Which is interesting, the FLP is going to concentrate borrowers into the short terms, so when it ends and these short term rates go up, there's going to be a quicker impulse through the economy of mortgage costs increasing.

One of the observations in the past is that when the RBNZ raises interest rates, it usually takes a while for that to actually flow into the economy through mortgages, since not a lot of debt is held in floating.

{remove dupe}

Oohh 4.99 new 5 year rate. No longer 2.99 I remember seeing a few months ago.

We took up the 2.99 rate with BNZ just before it disappeared on one loan. It will be interesting to see over the next 24-36 months if it was the right decision.

Good move Essen, gives you certainty in very uncertain times

Smart move, you know your outgoings cant go up . Ive done the same.

I have a couple fixed at that rate for 5 years was keen on some certainty after retirement at 60 until I am able to draw super and KiwiSaver. I don’t think I will regret this move.

Just managed to secure 3.09% for 4 years with ANZ. I'm not too concerned if it doesn't provide the best savings, currently on track to have the mortgage cleared in 9 years so 45% of the mortgage duration is fixed certainty at payments we're comfortable with.

Well done NZ Dan, do you remember when you were contemplating wether to buy or not ? Sure was a good move,

Thanks, yes early 2017.

Can't see 4.99% by any bank on the table, several offering 3.39% though

Your 4.99% comment caught my eye then I realised you made a typo.

Surely you wouldn't fix your full loan at 5 years? Why not split it into different terms and spread the risk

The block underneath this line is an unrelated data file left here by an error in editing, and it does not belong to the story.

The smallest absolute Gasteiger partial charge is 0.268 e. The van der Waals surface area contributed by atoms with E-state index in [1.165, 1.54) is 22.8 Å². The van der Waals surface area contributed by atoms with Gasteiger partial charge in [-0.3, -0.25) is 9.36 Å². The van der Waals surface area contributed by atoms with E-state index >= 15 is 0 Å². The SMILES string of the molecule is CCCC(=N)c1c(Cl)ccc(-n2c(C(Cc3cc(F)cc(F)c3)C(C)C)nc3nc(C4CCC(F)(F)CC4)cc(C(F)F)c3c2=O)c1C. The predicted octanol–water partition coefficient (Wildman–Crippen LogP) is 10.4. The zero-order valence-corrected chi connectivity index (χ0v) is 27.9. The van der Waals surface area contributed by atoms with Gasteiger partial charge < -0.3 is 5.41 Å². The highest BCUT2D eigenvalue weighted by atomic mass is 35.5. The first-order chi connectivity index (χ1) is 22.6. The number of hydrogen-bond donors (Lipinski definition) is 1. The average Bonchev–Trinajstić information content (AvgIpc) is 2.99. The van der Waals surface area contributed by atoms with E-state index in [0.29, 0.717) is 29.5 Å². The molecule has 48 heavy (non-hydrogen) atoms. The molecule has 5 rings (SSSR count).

Low interest rate is the new norm. Even if interest rate go up, it will be marginal as market will not allow them to move up, so chill.

And the party continues as all data / reports suggest that neither reintroduction of LVR not housing policy is having any effect on housing policy still our dear governor Mr Orr has data that no one has that suggest housing market is cooling.

https://i.stuff.co.nz/life-style/homed/housing-affordability/125372511/t...

When see news that nothing that governor and government has done is having any effect, cannot resist highlighting their lies and manipulation, even if it is repetition for if they shamelessly can repeatedly lie and manipulate, so can we.

Huge debt levels (driven by low interest rates) means that even marginal rate increases are a problem

My bet is the US 10 year yield will drop by years end due to QE.
I think our home loan rates will hover around where they are for a few years until they fall again to rock bottom. Eventually who knows when but eventually the world will reject buying US Govt debt and the whole world will crash and we start all over again.
A lot of pain and suffering but a new better system will hopefully follow with lots of prosperity too.

Overall that sounds very optimistic.

Not for the Billionaires, thats right on the money. Sure its going to crash and burn but there is always a segment of society that comes out of it even better than before, look at Covid.

FLP fraudsters thieving from the future. You won't see that in their fancy ads.

Just as a point of interest, while ANZ has publicly announced an increase in the long term rate card, the actual rates they are offering to customers who are refixing haven't changed (yet), but the short term rates have dropped.

The rates on offer in the app for us were: ( 21May | Today)
6m: 2.89% | 2.89%
1y: 2.25% | 2.19%
18m: 2.39% | 2.35%
2y: 2.55% | 2.55%
3y: 2.79% | 2.79%
4y: 3.09% | 3.09%
5y: 3.39% | 3.39%

dp